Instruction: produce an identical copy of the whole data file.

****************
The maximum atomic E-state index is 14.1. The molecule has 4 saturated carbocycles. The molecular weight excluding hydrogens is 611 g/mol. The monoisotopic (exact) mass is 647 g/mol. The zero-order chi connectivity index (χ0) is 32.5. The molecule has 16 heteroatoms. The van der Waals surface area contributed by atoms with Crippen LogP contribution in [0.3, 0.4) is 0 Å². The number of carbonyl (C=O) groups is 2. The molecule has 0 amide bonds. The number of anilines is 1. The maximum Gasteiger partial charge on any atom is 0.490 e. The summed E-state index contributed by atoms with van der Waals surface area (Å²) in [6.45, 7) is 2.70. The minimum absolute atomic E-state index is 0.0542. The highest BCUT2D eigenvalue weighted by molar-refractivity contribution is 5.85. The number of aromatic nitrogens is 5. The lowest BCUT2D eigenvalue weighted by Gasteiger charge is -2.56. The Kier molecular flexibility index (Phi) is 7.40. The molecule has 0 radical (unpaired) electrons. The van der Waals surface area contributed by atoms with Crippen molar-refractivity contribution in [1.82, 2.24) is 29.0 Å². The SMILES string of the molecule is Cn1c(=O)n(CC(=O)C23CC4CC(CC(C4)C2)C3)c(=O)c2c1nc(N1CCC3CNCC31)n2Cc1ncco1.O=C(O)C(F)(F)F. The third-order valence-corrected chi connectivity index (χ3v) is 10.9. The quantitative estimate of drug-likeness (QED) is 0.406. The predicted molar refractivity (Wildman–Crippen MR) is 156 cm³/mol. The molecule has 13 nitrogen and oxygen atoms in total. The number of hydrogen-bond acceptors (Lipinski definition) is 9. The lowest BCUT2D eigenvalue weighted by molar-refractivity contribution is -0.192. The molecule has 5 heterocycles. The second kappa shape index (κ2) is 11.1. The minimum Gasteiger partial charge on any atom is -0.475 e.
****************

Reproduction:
The maximum atomic E-state index is 14.1. The molecule has 4 saturated carbocycles. The molecular weight excluding hydrogens is 611 g/mol. The monoisotopic (exact) mass is 647 g/mol. The zero-order chi connectivity index (χ0) is 32.5. The molecule has 16 heteroatoms. The van der Waals surface area contributed by atoms with Crippen LogP contribution in [0.3, 0.4) is 0 Å². The number of carbonyl (C=O) groups is 2. The molecule has 0 amide bonds. The number of anilines is 1. The maximum Gasteiger partial charge on any atom is 0.490 e. The summed E-state index contributed by atoms with van der Waals surface area (Å²) in [6.45, 7) is 2.70. The minimum absolute atomic E-state index is 0.0542. The highest BCUT2D eigenvalue weighted by molar-refractivity contribution is 5.85. The number of aromatic nitrogens is 5. The lowest BCUT2D eigenvalue weighted by Gasteiger charge is -2.56. The Kier molecular flexibility index (Phi) is 7.40. The molecule has 0 radical (unpaired) electrons. The van der Waals surface area contributed by atoms with Crippen molar-refractivity contribution in [1.82, 2.24) is 29.0 Å². The SMILES string of the molecule is Cn1c(=O)n(CC(=O)C23CC4CC(CC(C4)C2)C3)c(=O)c2c1nc(N1CCC3CNCC31)n2Cc1ncco1.O=C(O)C(F)(F)F. The third-order valence-corrected chi connectivity index (χ3v) is 10.9. The quantitative estimate of drug-likeness (QED) is 0.406. The predicted molar refractivity (Wildman–Crippen MR) is 156 cm³/mol. The molecule has 13 nitrogen and oxygen atoms in total. The number of hydrogen-bond acceptors (Lipinski definition) is 9. The lowest BCUT2D eigenvalue weighted by molar-refractivity contribution is -0.192. The molecule has 5 heterocycles. The second kappa shape index (κ2) is 11.1. The minimum Gasteiger partial charge on any atom is -0.475 e.